The stories of some individuals can speak volumes. One such story is about my neighbor, Manny. Manny works twelve-hour days as a machinist and then drives around the city collecting scrap metal in an effort to make ends meet. His wife drinks too much, but behind the drinking is another story—drug use and violence, some of which we have witnessed first hand. In Manny’s mind, any dysfunction within his family can be solved with more money . . . or so he thinks.

The other day, Manny saw me in the front yard playing baseball with my son Josiah. His truck was full of scrap metal. “He must be coming home after a long day of work,” I thought. After all, he starts work at 2:30 a.m. and it was now 5 p.m. He stopped his car in front of our house and turned off his ignition. Then he rolled down his driver’s side window and yelled, “Hey Joe! Come over here!”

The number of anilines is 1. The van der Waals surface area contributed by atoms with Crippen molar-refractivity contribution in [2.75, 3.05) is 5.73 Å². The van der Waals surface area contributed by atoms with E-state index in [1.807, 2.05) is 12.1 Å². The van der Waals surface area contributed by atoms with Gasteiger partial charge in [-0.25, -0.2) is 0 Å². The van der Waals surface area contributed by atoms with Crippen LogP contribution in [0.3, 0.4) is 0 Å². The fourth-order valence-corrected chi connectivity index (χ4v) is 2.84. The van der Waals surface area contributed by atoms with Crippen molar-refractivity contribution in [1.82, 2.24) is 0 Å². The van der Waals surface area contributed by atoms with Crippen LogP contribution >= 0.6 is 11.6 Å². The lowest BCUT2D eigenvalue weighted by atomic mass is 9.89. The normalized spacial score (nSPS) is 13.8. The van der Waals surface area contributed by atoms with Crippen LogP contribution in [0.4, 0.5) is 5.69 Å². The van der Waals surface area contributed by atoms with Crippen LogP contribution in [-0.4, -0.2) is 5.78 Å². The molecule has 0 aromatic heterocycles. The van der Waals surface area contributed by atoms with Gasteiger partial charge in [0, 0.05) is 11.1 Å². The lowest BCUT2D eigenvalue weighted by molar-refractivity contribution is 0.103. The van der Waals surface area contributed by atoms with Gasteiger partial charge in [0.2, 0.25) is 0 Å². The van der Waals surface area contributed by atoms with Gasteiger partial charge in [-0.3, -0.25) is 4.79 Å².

I walked over to the car, now parked in the middle of the street, and before I had the chance to say a word, Manny blurted out in his typical gruff tone, “Joe, you’ve been here for a couple months now. I have to know . . . what do you do, you know, for work?” I laughed. It’s a good question. After all, he does see me around the neighborhood a lot. “Well, Manny, we are going to start a tutoring club for kids at the elementary school that will emphasize math and reading. We are trying to take an abandoned property in our neighborhood and turn it into an urban farm. And we are starting a church.”

His eyes perked up and looked right at me. “Church,” he said. “What kind of church?”

“Well,” I said, “it’s kind of a church for people who don’t like church.”

I watched as his eyes filled with tears. Turning his eyes up toward me, hands firmly gripped on the steering wheel, he said in a low whisper, “Do you mean a church for people like me?”

“Yes, Manny. It’s a neighborhood church, a church of neighbors, just like you.”

– Joe White—Neighborhood Church, Fresno, California

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